It's partly a function of defensive medicine, says Throckmorton: "Indigent patients are less likely to follow up and more likely to sue. So, you consult more to make someone else responsible. As one of our ER docs put it, you are recruiting co-defendants."
Calling in consultants in the ER
- No relationship between million-dollar-plus medmal payouts and prior record
- What the Gosnell case tells us about medical malpractice efficacy
- Suing doctors and drug companies for addiction to pain medication?
- Epstein on providing for the poor
- "Supreme Court case involves medical malpractice awards, Medicaid"
- Does medical malpractice liability lead to better quality health care?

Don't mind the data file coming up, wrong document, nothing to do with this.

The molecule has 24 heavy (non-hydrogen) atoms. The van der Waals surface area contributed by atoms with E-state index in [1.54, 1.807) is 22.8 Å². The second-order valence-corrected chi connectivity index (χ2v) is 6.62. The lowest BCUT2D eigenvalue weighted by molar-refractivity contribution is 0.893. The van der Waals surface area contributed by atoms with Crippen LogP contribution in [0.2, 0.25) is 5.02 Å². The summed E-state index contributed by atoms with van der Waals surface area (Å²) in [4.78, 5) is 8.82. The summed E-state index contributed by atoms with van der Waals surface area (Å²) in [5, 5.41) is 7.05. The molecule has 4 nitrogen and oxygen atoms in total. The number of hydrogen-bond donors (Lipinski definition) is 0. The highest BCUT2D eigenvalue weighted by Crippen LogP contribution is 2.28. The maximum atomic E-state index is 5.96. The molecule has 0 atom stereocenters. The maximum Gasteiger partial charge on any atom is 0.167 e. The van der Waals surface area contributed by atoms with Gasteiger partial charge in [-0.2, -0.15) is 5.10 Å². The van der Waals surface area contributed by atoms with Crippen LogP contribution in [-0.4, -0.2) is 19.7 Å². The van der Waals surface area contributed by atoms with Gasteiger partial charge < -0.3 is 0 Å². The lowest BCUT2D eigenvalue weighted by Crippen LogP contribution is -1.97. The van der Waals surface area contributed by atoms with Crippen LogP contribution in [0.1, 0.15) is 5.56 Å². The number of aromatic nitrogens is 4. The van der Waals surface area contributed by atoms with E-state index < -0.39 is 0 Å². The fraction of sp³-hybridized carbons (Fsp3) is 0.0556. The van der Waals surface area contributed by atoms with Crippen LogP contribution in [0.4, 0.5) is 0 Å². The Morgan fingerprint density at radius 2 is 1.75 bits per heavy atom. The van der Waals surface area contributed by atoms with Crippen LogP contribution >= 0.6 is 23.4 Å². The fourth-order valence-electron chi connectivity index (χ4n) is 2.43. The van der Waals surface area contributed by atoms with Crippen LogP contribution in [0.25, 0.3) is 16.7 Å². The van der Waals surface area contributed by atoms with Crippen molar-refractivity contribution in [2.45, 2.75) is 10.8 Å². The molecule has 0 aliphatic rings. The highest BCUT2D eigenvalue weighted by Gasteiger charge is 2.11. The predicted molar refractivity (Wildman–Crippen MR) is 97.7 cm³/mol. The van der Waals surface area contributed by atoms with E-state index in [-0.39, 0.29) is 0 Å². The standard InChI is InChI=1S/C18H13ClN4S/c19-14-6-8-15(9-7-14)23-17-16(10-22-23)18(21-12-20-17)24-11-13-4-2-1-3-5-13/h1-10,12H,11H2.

- Missouri Supreme Court strikes down noneconomic damage caps in med mal cases
- Medical malpractice reform in New Hampshire
- Post-tort-reform Texas doctor supply
- Making the case for federal tort reform
- Medical malpractice reform passes House
- HR 5
- A separate thought on Farber-White and medical malpractice
- A shocking concession by Svorny on medical malpractice caps
- Spirited med-mal debate complete!
Center for Legal Policy at the